“Alright, alright, alright.”

Thanks to the magic of Zoom, Matthew McConaughey, Parker Posey, and director Richard Linklater will discuss the making of “Dazed and Confused” as part of an effort to get moviegoers to return to theaters. The cast reunion is being produced by Alamo Drafthouse as part of its “Support Local Cinemas” events. It curated a similar conversation tied to screenings of “The Lord of the Rings” franchise. The pre-recorded chat will be hosted by Jack Black and will shown along with showings of the 1993 classic. It will start screening, sure enough, the week of 4/20, an apt date if ever there was one. It will be made available for free to cinemas around the world.

“As founder and artistic director of the Austin Film Society, I know firsthand that community cinemas like ours are vital cultural spaces,” said Linklater. “It’s important for everyone to do their part to ensure that theaters can make it to the other side of this pandemic. We can’t come together as a community unless we have places to gather where we can share experiences, and cinemas are at the heart of that.”

For the cinema illiterate, “Dazed and Confused” is one of the preeminent “hang-out” movies. Set in 1976 on the last day of school, it follows a collection of high schoolers and incoming freshmen as they attend keg parties, play mailbox baseball, and cruise around Austin, Texas. The film was McConaughey’s first prominent role — he played aging lothario David Wooderson. Posey, on the cusp of becoming an indie darling, portrayed the queen bee of the senior class. And Linklater, who had scored with the low-budget “Slacker,” announced himself as an exciting new force in filmmaking. He’d go on to direct “Boyhood” and the “Before” trilogy.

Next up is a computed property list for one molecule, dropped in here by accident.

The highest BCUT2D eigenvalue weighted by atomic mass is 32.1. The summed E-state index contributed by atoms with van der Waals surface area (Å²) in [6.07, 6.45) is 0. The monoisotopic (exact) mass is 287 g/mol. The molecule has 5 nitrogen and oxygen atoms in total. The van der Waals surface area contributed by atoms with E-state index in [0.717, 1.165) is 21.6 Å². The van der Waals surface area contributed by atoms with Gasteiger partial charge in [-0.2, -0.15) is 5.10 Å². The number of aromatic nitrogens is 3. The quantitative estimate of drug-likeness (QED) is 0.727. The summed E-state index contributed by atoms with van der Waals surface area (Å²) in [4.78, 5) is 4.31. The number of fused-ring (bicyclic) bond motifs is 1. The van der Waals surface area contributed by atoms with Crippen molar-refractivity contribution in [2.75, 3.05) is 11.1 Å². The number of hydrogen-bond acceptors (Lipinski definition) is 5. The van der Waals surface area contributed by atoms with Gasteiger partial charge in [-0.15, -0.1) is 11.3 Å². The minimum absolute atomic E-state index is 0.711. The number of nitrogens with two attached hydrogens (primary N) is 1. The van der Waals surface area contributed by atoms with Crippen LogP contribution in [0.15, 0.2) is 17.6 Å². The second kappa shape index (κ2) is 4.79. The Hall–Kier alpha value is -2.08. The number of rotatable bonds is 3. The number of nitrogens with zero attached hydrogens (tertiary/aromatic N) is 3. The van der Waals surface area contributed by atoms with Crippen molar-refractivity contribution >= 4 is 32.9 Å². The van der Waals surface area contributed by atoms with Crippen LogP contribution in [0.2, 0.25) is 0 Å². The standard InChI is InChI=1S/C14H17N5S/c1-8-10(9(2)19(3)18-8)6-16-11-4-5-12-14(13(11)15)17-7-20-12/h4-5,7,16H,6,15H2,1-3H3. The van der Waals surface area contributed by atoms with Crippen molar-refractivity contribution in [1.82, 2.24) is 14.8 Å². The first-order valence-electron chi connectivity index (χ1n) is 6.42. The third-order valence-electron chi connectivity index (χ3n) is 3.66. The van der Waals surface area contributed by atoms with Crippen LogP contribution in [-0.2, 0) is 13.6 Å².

Alamo Drafthouse’s “Support Local Cinemas” launched earlier this month with “The Lord of The Rings” cast reunion, which is reuniting 11 cast members with host Stephen Colbert. Fans can submit a question to the “Dazed and Confused” panel using the hashtag #Dazed on Twitter.

As vaccination levels rise across the country, Alamo Drafthouse says it will continue to lead into special events like the reunions as a “welcome back” for moviegoers. It comes after cinemas have been closed or operating at reduced capacity due to COVID-19.

“We’ve found the movies that resonate the most during COVID are warm, nostalgic, feel-good titles that we refer to as ‘eminently re-watchable’,” says Tim League, Alamo Drafthouse founder and executive chairman. “Perhaps the king of our rewatchable cult favorite movies is Richard Linklater’s ‘Dazed and Confused,’ and I’m delighted that Richard, Matthew, Parker and Jack are giving us their time for this event.”

Screenings of “Dazed and Confused” will continue through the end of May in cinemas worldwide. Tickets are on sale for screenings at Alamo Drafthouse locations at drafthouse.com/Dazed.

Alamo Drafthouse has attracted a fervent fanbase due to its creative programming and menu of craft beer and bar food. But it has faced challenges during the pandemic. Earlier this month, Alamo filed for Chapter 11. It plans to reemerge from bankruptcy with a new investor, Fortress Investment, as well as an investment group that includes League and previous equity stakeholder Altamont Capital.